This is not the dress I’d intended to make. But it is, to state the obvious, the dress that I made.
I taped the pattern together. There was a skirt front. There was a skirt back. I cut out a skirt front. I cut out a skirt back.
Reading the instructions much later I learned that if making view C you were to cut two rectangles so-big by such-big.
I had cut out the skirt for view B.
Good thing this pattern included instructions in English, unlike Evol which I totally winged, guessing at the construction based on experience and pictures. Now that I can cross-reference French words like “interface” I realize Evol would have benefited from some. Google translate has a long way to go, folks.
I mostly work with cottons and linens and did not not enjoy any part of dealing with this shifty, slippery fabric. I found it so difficult I was sure everything about this dress was going to be a disaster. I went on and on complaining about it, so much so that when I donned it to show my husband he said, “What’s so awful about it?” And I was like… well, nothing. It’s great. It feels great. It fits great. I can’t even explain how this can be. It’s objectively more flattering than my usual sack-dress shapeless makes. Drape must make up for all manner of ills.
Other random notes: I added a bit to the bodice length. by cutting it at the waistline for the next larger size; the way the elastic casing is made is neat-o; this fabric feels dreamy against the skin; I didn’t bother with button holes, the neck hole is big enough that I was able to sew the plackets together when sewing the buttons on. I wore it out on the town not quite finished and I still haven’t serged the seam allowances on the armhole because I have to change the thread out. Lazy me!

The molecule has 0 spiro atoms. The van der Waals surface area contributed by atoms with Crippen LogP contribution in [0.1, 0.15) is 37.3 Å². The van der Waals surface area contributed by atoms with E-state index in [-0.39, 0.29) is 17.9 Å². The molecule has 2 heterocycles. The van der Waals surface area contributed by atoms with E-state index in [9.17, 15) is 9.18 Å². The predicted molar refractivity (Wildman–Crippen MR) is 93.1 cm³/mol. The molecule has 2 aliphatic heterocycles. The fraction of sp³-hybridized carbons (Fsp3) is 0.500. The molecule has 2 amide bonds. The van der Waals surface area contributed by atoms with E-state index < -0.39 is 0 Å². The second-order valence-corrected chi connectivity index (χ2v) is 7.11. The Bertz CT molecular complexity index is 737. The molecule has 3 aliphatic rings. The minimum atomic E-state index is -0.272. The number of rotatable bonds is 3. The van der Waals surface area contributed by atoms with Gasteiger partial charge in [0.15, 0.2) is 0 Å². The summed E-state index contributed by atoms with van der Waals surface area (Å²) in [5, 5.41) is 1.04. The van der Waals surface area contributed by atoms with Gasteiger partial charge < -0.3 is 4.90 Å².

It was a mistake to preface the debut of this dress to my husband by announcing that it was “a little weird.” The style wasn’t exactly flattering, but then I wasn’t sure it was exactly supposed to be, and I was self conscious about how the pleat fell right on the apex of my belly, making me regret all the more the Mexican food and ice cream I’d gorged myself on the prior weekend.
“It doesn’t look weird,” Hubs said. I felt relief, but he hadn’t finished. “It looks like a sack dress,” he continued, shrug implied. He meant it as statement of fact, not criticism, and really, this dress is the very definition of a sack dress (I looked it up), but the word “sack” destroyed all hope that I had achieved the subtly quirky yet sophisticated garment I had wanted.
I slept on it. I wore it work. I realized it needs a pair of heels, not my usual flats. I noticed it was comfy as all get out. The soft brushed chambray feels like wearing giant flannel shirt. Soft + comfortable + professional without being stuffy. Isn’t this combination exactly what I wanted? Why be disappointed that it’s not as flattering as a fit and flare which, cute as they are, I can’t stand wearing for more than a couple hours? I’ve worn this work quite a lot. It’s become a go-to, part of my regular biweekly rotation. I would wear it weekly if I didn’t think people women would notice.